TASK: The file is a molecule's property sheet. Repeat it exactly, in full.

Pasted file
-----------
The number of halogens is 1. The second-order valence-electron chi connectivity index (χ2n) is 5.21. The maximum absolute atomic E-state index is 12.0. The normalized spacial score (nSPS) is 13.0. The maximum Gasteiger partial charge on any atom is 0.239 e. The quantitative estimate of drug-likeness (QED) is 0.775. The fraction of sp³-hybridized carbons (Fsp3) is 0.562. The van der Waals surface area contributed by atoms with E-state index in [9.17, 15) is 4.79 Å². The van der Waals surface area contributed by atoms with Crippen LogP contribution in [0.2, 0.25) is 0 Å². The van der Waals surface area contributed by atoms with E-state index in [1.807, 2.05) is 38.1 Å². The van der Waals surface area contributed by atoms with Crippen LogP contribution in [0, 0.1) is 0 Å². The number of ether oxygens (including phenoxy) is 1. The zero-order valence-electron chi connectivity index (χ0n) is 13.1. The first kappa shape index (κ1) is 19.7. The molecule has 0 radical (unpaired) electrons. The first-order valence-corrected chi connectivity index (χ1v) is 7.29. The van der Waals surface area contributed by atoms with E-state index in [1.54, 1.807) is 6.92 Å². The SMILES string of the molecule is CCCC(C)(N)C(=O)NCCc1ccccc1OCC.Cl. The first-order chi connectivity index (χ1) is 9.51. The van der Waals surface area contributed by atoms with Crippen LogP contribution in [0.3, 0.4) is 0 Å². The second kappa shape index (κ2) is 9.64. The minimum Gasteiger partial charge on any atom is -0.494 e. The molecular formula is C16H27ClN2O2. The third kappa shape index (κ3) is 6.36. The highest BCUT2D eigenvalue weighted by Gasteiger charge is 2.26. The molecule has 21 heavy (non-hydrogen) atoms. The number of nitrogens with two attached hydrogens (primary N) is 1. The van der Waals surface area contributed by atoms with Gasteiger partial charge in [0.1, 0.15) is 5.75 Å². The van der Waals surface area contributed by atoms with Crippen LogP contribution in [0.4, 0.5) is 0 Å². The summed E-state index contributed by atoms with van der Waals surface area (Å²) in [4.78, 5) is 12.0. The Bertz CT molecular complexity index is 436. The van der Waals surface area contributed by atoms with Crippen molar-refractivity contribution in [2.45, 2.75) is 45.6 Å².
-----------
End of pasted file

The number of halogens is 1. The second-order valence-electron chi connectivity index (χ2n) is 5.21. The maximum absolute atomic E-state index is 12.0. The normalized spacial score (nSPS) is 13.0. The maximum Gasteiger partial charge on any atom is 0.239 e. The quantitative estimate of drug-likeness (QED) is 0.775. The fraction of sp³-hybridized carbons (Fsp3) is 0.562. The van der Waals surface area contributed by atoms with E-state index in [9.17, 15) is 4.79 Å². The van der Waals surface area contributed by atoms with Crippen LogP contribution in [0.2, 0.25) is 0 Å². The van der Waals surface area contributed by atoms with E-state index in [1.807, 2.05) is 38.1 Å². The van der Waals surface area contributed by atoms with Crippen LogP contribution in [0, 0.1) is 0 Å². The number of ether oxygens (including phenoxy) is 1. The zero-order valence-electron chi connectivity index (χ0n) is 13.1. The first kappa shape index (κ1) is 19.7. The molecule has 0 radical (unpaired) electrons. The first-order valence-corrected chi connectivity index (χ1v) is 7.29. The van der Waals surface area contributed by atoms with E-state index in [1.54, 1.807) is 6.92 Å². The SMILES string of the molecule is CCCC(C)(N)C(=O)NCCc1ccccc1OCC.Cl. The first-order chi connectivity index (χ1) is 9.51. The van der Waals surface area contributed by atoms with Crippen LogP contribution in [0.3, 0.4) is 0 Å². The second kappa shape index (κ2) is 9.64. The minimum Gasteiger partial charge on any atom is -0.494 e. The molecular formula is C16H27ClN2O2. The third kappa shape index (κ3) is 6.36. The highest BCUT2D eigenvalue weighted by Gasteiger charge is 2.26. The molecule has 21 heavy (non-hydrogen) atoms. The number of nitrogens with two attached hydrogens (primary N) is 1. The van der Waals surface area contributed by atoms with Gasteiger partial charge in [0.1, 0.15) is 5.75 Å². The van der Waals surface area contributed by atoms with Crippen LogP contribution in [0.4, 0.5) is 0 Å². The summed E-state index contributed by atoms with van der Waals surface area (Å²) in [4.78, 5) is 12.0. The Bertz CT molecular complexity index is 436. The van der Waals surface area contributed by atoms with Crippen molar-refractivity contribution in [2.45, 2.75) is 45.6 Å².